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Healthy ageing in Europe: prioritizing interventions to improve health literacy

Overview of attention for article published in BMC Research Notes, May 2016
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About this Attention Score

  • Good Attention Score compared to outputs of the same age (65th percentile)
  • Good Attention Score compared to outputs of the same age and source (65th percentile)

Mentioned by

twitter
5 tweeters

Citations

dimensions_citation
8 Dimensions

Readers on

mendeley
49 Mendeley
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Title
Healthy ageing in Europe: prioritizing interventions to improve health literacy
Published in
BMC Research Notes, May 2016
DOI 10.1186/s13104-016-2056-9
Pubmed ID
Authors

Julii Brainard, Yoon Loke, Charlotte Salter, Tamás Koós, Péter Csizmadia, Alexandra Makai, Boróka Gács, Mária Szepes

Abstract

Health literacy (HL) is low for 40-50 % of the population in developed nations, and is strongly linked to many undesirable health outcomes. Older adults are particularly at risk. The intervention research on health literacy in ageing populations project systematically created a large inventory of HL interventions targeting adults age 50+ , to support practical production of policy and practice guidelines for promoting health literacy in European populations. We comprehensively surveyed international scientific literature, grey literature and other sources (published 2003+) for implemented HL interventions that involved older adults. Studies were screened for eligibility criteria and further selected for aspects important in European public health policy, including priority diseases, risk factors and vulnerable target groups. Interventions were prioritised using a multiple criteria tool to select final interventions that also featured strong evidence of efficacy and a broad range of strategies. From nearly 7000 written summaries, 1097 met inclusion criteria, of which 233 were chosen for scoring and ranking. Of these, seven had the highest multi-criteria scores. Eight more articles were selected based on rounded criteria including a high multi-criteria score as well as elements of innovation. Final selections were 18 articles describing 15 programmes, which feature strong evidence of efficacy among important diseases or risk factors and vulnerable groups, or that had success with elements of innovation were identified. Most programmes tried to increase skills in communication, self-management and understanding healthcare or lifestyle choices. These programmes have multiple positive attributes which could be used as guidance for developing innovative intervention programmes to trial on European older adults. They provide evidence of efficacy in addressing high priority diseases and risk factors.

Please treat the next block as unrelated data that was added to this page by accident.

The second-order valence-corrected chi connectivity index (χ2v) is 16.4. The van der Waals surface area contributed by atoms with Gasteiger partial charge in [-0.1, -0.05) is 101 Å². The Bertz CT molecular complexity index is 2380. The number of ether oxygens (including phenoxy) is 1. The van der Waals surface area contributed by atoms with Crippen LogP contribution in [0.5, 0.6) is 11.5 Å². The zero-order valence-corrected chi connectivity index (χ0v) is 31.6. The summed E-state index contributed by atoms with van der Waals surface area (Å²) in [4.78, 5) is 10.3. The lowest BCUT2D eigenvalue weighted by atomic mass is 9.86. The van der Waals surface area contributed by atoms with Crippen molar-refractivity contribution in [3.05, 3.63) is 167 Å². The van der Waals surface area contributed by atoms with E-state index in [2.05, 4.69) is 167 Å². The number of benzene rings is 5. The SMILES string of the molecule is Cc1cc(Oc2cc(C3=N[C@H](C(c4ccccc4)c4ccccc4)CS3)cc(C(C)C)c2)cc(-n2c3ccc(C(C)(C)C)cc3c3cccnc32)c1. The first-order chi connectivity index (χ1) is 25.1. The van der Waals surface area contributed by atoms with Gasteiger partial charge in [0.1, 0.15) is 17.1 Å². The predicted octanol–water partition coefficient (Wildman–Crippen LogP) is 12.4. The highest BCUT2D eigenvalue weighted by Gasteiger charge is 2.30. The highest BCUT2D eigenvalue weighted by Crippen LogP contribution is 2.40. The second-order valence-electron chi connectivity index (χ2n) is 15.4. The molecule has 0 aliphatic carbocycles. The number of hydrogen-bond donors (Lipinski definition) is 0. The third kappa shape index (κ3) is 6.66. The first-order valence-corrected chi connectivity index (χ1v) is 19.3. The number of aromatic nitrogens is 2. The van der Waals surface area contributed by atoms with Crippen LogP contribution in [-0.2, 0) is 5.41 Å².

Twitter Demographics

The data shown below were collected from the profiles of 5 tweeters who shared this research output. Click here to find out more about how the information was compiled.

Mendeley readers

The data shown below were compiled from readership statistics for 49 Mendeley readers of this research output. Click here to see the associated Mendeley record.

Geographical breakdown

Country Count As %
United States 1 2%
Unknown 48 98%

Demographic breakdown

Readers by professional status Count As %
Student > Master 7 14%
Researcher 7 14%
Student > Ph. D. Student 6 12%
Student > Doctoral Student 5 10%
Lecturer 3 6%
Other 14 29%
Unknown 7 14%
Readers by discipline Count As %
Medicine and Dentistry 17 35%
Nursing and Health Professions 7 14%
Social Sciences 6 12%
Engineering 2 4%
Psychology 2 4%
Other 5 10%
Unknown 10 20%

Attention Score in Context

This research output has an Altmetric Attention Score of 3. This is our high-level measure of the quality and quantity of online attention that it has received. This Attention Score, as well as the ranking and number of research outputs shown below, was calculated when the research output was last mentioned on 18 May 2016.
All research outputs
#2,915,257
of 7,715,105 outputs
Outputs from BMC Research Notes
#545
of 1,915 outputs
Outputs of similar age
#91,340
of 269,641 outputs
Outputs of similar age from BMC Research Notes
#30
of 91 outputs
Altmetric has tracked 7,715,105 research outputs across all sources so far. This one has received more attention than most of these and is in the 61st percentile.
So far Altmetric has tracked 1,915 research outputs from this source. They receive a mean Attention Score of 4.5. This one has gotten more attention than average, scoring higher than 70% of its peers.
Older research outputs will score higher simply because they've had more time to accumulate mentions. To account for age we can compare this Altmetric Attention Score to the 269,641 tracked outputs that were published within six weeks on either side of this one in any source. This one has gotten more attention than average, scoring higher than 65% of its contemporaries.
We're also able to compare this research output to 91 others from the same source and published within six weeks on either side of this one. This one has gotten more attention than average, scoring higher than 65% of its contemporaries.